Category: Public Policy

geoengineering-the-planetFor at least forty years, scientists and policy makers have considered addressing climate related issues by means of climate engineering, or as it more commonly referred to, geoengineering. A prime example is found in a story published in Newsweek that proposed (albeit with reservations) to use geoengineering to fix a climatic “problem”:

Climatologists are pessimistic that political leaders will take any positive action to compensate for the climatic change, or even to allay its effects. They concede that some of the more spectacular solutions proposed, such as melting the Arctic ice cap by covering it with black soot or diverting arctic rivers, might create problems far greater than those they solve. [emphasis added]

That quote comes, of course, from the now infamous 1975 Newsweek story about the dangers of global cooling. Nowadays, melting the Artic ice cap is considered a problem in need of a solution, not a solution to fix the problem.

More recently, other ridiculous geoengineering ideas have been proposed, such as shooting millions of tons of sulfur dioxide into the atmosphere or taking similar actions to put reflective particles in the atmosphere to block some sunlight.

While such proposals are frightfully absurd, it appears cooler heads are beginning to prevail on ideas about how to “fix” global warming. According to a new report by the U.S. Academies of Science, Engineering, Medicine, and National Research :
(more…)

Blog author: jballor
Monday, February 9, 2015
By

There’s a good deal of new research that connects things like happiness and satisfaction to experiences rather than to material goods. If you want to be happy, the advice goes, buy experiences, not things. There’s some truth to this, of course, but the reality is a bit more complex. After all, don’t you also have “experiences” when you use “things”?

Disposal GenieIn fact, I want to take a moment to write a brief note of thanks for a little material item that has notably increased my life satisfaction. It’s a small thing, a piece of metal with a rubber flipper on the end. It’s technical name is the Danco 10051 Disposal Genie. A couple years ago I read a piece by Megan McArdle that focused on gift ideas, and she recommended the Disposal Genie. As she wrote, “If the Oxo vegetable peeler is the least romantic gift ever, the disposal genie is surely in second place. It’s basically a slightly better disposal blocker; it lets the stuff you want to go in the disposal (water, small bits of food) get in, while the cutlery stays safely in the sink. If you aren’t quite ready to stuff this in a stocking, think about stuffing it in your own disposal.”

I took her advice to heart and bought it for myself. And boy am I glad I did. Every time I’m washing dishes or cleaning the sink I enjoy at least a brief moment of appreciation for this little invention. Sure, “it’s basically a slightly better disposal blocker,” but that slight improvement is enough to give me an uptick in life satisfaction every time I use it.

So thank you, Megan McArdle, for recommending the Danco 10051 Disposal Genie, and thank you to Danco and all the people who worked to create this little miracle. I have been blessed by your work.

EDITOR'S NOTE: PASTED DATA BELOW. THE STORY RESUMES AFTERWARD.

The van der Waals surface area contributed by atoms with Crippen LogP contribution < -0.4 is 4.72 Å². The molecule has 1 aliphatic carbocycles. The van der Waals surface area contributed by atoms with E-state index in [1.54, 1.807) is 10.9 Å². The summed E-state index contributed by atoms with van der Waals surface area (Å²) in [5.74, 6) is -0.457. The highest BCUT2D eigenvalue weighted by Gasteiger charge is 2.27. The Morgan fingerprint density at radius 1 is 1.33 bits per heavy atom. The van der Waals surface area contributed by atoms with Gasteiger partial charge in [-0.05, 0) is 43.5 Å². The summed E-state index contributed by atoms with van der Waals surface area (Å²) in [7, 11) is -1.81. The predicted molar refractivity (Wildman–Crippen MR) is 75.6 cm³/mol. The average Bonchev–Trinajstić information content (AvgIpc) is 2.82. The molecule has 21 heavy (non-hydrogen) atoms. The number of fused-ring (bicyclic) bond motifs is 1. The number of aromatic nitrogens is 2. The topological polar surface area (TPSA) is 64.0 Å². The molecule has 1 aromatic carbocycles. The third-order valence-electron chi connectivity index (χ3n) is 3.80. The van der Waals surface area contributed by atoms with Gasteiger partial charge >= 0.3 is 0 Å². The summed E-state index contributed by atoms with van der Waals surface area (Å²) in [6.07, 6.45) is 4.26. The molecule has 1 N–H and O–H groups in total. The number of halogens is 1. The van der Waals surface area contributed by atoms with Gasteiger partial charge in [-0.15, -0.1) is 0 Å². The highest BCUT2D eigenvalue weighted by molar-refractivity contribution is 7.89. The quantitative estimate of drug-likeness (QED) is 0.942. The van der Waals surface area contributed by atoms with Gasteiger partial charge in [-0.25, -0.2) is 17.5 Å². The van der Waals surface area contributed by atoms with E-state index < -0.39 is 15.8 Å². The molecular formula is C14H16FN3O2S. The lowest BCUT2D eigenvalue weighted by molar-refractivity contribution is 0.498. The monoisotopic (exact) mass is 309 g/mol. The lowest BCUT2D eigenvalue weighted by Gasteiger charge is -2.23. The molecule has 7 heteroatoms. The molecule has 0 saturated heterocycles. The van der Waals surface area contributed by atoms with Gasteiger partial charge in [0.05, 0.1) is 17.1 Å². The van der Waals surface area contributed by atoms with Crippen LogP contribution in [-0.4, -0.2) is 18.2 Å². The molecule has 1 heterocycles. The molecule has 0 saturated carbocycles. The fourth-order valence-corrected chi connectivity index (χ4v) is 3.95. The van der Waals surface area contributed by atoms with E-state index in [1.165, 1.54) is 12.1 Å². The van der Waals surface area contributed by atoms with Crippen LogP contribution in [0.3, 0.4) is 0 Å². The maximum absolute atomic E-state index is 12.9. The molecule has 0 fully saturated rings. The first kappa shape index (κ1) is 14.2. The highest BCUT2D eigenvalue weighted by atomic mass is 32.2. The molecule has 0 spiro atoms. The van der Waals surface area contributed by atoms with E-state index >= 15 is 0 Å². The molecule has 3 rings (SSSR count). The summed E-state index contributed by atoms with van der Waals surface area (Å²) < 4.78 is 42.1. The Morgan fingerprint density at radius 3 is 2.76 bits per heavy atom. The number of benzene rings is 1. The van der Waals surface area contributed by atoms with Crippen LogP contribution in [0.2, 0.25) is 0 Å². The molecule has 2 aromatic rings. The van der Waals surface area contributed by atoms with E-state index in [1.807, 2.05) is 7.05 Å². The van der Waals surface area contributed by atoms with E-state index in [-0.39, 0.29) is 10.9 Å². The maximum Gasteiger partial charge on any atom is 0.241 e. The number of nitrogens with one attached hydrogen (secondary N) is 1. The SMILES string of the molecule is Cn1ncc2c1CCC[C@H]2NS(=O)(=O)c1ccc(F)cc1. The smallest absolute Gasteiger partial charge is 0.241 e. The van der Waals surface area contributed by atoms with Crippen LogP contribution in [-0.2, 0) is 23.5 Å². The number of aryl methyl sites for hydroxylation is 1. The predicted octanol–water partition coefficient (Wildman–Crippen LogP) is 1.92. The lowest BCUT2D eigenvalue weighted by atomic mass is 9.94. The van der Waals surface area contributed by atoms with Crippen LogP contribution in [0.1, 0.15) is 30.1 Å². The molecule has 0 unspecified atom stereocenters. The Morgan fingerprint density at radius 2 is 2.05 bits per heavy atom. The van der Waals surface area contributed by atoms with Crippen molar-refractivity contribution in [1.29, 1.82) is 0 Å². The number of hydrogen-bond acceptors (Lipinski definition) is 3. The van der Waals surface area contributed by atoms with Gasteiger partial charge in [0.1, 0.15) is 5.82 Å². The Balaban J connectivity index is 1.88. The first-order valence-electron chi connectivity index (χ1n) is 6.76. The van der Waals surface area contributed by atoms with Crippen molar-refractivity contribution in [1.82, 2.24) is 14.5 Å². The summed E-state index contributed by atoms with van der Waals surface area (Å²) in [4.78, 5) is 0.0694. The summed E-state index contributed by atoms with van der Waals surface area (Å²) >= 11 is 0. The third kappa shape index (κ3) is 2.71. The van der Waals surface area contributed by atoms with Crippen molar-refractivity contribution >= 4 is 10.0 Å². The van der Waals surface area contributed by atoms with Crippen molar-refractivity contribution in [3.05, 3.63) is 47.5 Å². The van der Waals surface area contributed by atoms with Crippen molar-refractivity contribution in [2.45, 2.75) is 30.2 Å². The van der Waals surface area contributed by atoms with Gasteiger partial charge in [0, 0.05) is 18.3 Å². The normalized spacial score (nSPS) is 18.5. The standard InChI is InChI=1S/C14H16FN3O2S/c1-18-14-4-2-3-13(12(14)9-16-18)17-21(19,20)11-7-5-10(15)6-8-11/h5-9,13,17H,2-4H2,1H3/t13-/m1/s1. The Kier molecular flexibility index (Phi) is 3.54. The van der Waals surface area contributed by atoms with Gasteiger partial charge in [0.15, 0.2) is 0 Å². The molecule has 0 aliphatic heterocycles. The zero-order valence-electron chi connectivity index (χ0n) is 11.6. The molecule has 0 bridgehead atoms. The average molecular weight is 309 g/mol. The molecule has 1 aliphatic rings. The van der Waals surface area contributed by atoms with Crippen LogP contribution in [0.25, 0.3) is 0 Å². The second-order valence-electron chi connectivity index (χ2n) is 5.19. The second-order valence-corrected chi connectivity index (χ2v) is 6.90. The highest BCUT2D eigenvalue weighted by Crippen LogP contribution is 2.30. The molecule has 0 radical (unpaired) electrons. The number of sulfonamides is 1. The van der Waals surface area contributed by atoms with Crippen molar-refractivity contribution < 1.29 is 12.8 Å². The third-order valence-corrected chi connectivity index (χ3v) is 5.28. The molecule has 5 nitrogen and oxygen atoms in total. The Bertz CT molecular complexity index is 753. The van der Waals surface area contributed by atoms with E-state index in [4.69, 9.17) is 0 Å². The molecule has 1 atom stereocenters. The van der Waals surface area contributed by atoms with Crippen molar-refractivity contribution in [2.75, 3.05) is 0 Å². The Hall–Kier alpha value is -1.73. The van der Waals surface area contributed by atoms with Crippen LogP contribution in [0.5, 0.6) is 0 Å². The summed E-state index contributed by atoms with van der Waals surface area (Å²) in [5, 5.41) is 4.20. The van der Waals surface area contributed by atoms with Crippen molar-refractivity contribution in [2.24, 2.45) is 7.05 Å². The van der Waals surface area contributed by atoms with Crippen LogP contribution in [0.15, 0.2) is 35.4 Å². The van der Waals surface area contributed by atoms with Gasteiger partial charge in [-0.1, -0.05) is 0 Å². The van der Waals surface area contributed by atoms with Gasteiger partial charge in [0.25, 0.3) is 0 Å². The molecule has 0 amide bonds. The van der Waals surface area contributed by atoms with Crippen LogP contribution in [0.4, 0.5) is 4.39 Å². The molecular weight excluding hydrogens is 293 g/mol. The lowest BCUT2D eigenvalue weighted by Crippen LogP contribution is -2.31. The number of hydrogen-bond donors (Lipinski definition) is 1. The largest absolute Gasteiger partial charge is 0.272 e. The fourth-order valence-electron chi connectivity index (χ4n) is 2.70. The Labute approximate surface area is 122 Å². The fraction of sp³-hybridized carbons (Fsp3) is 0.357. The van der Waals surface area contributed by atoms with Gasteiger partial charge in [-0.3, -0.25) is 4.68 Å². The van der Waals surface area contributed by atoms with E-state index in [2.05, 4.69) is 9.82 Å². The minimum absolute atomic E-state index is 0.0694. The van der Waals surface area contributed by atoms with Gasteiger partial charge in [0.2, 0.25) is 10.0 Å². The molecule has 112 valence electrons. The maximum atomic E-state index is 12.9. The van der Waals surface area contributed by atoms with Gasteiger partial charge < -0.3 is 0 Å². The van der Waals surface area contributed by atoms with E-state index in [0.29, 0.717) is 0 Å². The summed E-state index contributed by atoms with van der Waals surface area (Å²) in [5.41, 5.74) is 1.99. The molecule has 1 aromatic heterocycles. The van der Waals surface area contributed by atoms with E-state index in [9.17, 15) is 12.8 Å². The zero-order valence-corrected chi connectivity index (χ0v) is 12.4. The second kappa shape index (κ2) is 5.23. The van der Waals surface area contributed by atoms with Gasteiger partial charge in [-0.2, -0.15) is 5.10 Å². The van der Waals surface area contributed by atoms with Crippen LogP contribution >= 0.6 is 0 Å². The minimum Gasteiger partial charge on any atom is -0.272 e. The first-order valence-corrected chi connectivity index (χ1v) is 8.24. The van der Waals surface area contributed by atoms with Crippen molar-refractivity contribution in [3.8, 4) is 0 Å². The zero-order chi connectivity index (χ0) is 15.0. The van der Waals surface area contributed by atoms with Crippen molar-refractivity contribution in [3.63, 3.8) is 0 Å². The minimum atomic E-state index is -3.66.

blue lakeAt The Stream, Jonathan Witt questions why nations with free economies have cleaner water. After all, wouldn’t it seem more likely that countries with heavy government regulations regarding the environment have cleaner water?

An examination of the most polluted rivers and streams in the world paints a different picture. With only a handful of exceptions, the dirtiest rivers in the world are located within some of the most restrictive countries. In contrast, three of the top five cleanest streams or in the world are located in “mostly free countries.”

Take a single vivid example. New Zealand is considered one of only six completely free nations in the world — even the US doesn’t fall into this category — and its Blue Lake, located in the Southern Alps, is fed by the purest mountain streams coming from glacial Lake Constance. With the clearest natural fresh water in the world, visibility extends up to 80 meters underwater.

(more…)

bloated uncle samHead Start doesn’t work. More people than ever are now on food stamps. Medicaid is staggering under the weight of its own bloat. Why are we continuing to fund bad programs?

This is what Stephen M. Krason is asking. Such programs keep expanding:

There has been a sharp increase in the food-stamp and Children’s Health Insurance programs. Obama has proposed more federal funding for Head Start and pre-school education generally, job training for laid-off workers, and Medicaid. In fact, the Affordable Care Act (“Obamacare”) has bloated the Medicaid rolls. He is even seeking free federally subsidized community college education. I have seen numbers ranging from 79 to 126 federal programs aimed at reducing poverty and an annual price tag of $668 to $927 billion.

The question is: are we getting our money’s worth? Krason says absolutely not. (more…)

The largest initiative to combat poverty by funding public schools has occurred in Camden, New Jersey, the poorest small city in America. New Jersey spends about 60 percent more on education per pupil than the national average according to 2012 census figures, or about $19,000 in 2013. In Camden, per pupil spending was more than $25,000 in 2013, making it one of the highest spending districts in the nation.

But as Reason.com notes, all that extra money hasn’t changed the fact that Camden’s public schools are among in the worst in the nation, notorious for their abysmal test scores, the frequent occurrence of in-school violence, dilapidated buildings, and an on-time graduation rate of just 61 percent.

As Bridget Cusato-Rosa, Principal of Freedom Prep Charter School, says in the mini-documentary about the effort,